How to Showcase Your Parenting Skills

One of the first things our attorneys would recommend you do is buy a cardboard file box, a box of file folders, and start creating a separate file folder for each of the following categories of information: letters and e-mails written between parents, school report cards, school work, attendance records, records of field trips and extracurricular activities, school awards, medical and dental records, vacation photos, a month's worth of living expenses, proof of a second phone line or cell phone showing your children's ability to call their other parent, greeting cards, etc. These are the types of documents you'll want to enter into evidence when proving how you should be an active parent in your child's life.

Involved in a Custody Battle? You MUST Retain Experienced and Aggressive Legal Counsel

Child custody laws in Massachusetts give a lot of discretionary powers to the judges presiding over case, and one can never predict outcome of a custody dispute.

An experienced attorney will understand what factors the court will consider in making a custody determination and can clearly articulate your interests, rights, and how they relate to the best interests of the child.

Clients Ask Us, "Will the Fact That I Don't Have a Job Affect My Ability to Get Custody?"

Custody is not determined based on who has a job and who doesn't. It is decided by looking at what is in the child's best interest. Children usually remain in the custody of the primary caretaker unless circumstances indicate otherwise. If you provide a better home environment and relationship with your child, you will get custody or a better part of the schedule. Be careful about feeling that one parent should win, and the other lose custody. Think more in lines of a co-parenting plan that would best work for your child.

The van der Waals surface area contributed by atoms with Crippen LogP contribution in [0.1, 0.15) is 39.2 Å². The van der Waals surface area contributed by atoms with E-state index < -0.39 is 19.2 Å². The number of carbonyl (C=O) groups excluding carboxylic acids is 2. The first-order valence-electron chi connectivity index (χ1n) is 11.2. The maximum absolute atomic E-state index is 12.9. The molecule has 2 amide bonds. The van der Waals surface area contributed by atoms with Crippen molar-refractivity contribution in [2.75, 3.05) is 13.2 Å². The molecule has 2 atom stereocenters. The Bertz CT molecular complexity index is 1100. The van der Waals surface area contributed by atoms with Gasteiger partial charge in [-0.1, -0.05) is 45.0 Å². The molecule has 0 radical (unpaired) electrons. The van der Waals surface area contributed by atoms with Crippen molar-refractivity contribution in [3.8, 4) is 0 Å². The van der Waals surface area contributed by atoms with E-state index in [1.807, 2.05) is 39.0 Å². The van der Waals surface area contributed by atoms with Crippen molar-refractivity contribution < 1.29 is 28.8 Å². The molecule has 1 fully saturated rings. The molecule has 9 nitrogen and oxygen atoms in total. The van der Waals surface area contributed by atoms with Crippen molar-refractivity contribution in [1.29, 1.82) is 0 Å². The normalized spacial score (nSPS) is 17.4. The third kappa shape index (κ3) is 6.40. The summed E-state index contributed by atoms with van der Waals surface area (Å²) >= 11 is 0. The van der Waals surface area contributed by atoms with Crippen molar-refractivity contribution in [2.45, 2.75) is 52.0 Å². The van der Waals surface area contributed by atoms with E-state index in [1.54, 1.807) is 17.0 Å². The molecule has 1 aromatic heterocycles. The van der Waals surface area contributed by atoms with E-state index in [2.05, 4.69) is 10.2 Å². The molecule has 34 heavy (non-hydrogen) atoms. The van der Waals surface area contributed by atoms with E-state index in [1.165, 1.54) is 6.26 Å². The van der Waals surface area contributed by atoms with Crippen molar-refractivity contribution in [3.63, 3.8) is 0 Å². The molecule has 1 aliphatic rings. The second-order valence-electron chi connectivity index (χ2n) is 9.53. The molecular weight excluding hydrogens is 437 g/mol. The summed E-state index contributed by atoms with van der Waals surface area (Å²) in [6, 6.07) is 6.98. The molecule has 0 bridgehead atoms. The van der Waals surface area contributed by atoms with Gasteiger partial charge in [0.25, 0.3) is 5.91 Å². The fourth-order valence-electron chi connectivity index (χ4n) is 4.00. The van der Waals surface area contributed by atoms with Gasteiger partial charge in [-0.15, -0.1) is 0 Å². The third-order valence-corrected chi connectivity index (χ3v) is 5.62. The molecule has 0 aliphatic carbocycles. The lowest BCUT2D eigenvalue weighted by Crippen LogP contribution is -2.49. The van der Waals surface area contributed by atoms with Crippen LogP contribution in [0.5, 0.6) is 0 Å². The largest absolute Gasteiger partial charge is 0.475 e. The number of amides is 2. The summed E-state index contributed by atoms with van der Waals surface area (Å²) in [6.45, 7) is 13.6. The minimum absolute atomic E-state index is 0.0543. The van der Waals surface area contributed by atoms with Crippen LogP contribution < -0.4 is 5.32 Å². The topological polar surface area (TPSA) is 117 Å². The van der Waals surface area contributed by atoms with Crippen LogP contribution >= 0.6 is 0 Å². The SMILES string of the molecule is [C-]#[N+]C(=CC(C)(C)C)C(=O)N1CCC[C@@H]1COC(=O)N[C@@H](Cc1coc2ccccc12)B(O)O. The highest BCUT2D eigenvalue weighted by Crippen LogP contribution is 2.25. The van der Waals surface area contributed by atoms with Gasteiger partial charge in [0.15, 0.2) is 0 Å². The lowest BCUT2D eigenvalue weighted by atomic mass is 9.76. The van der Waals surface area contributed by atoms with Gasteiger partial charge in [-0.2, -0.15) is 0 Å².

Will an Affair Impact Who Gets Custody?

Custody is decided based on what is in the best interest of the children by considering each of the parents' lifestyles, home environment, work schedule, parenting skills, and history of child rearing. An affair would matter if the children were present during inappropriate times, or if they were placed in an unsafe or inappropriate environment.

Our Team of Experienced Boston and North Shore Custody Attorneys Almost Exclusively Handle Custody Matters

Massachusetts Family Law Group is a team of experienced, aggressive, and well-coordinated attorneys who provide intensive child custody, parenting plan, and child-centered litigation associated with divorce.

Our statewide brain trust of attorneys, experts, and staff work around-the-clock, and you can be assured that your case is being monitored from beginning to end, with critical landmarks noted and addressed at all times. Our "team approach" assigns specific responsibilities to both lawyers and staff members to ensure that all legal and administrative functions are resolved on time and in keeping with our client's needs and goals.

For a free, no-obligation consultation call (800) 763-1030 or e-mail us to schedule an appointment at any of our local offices .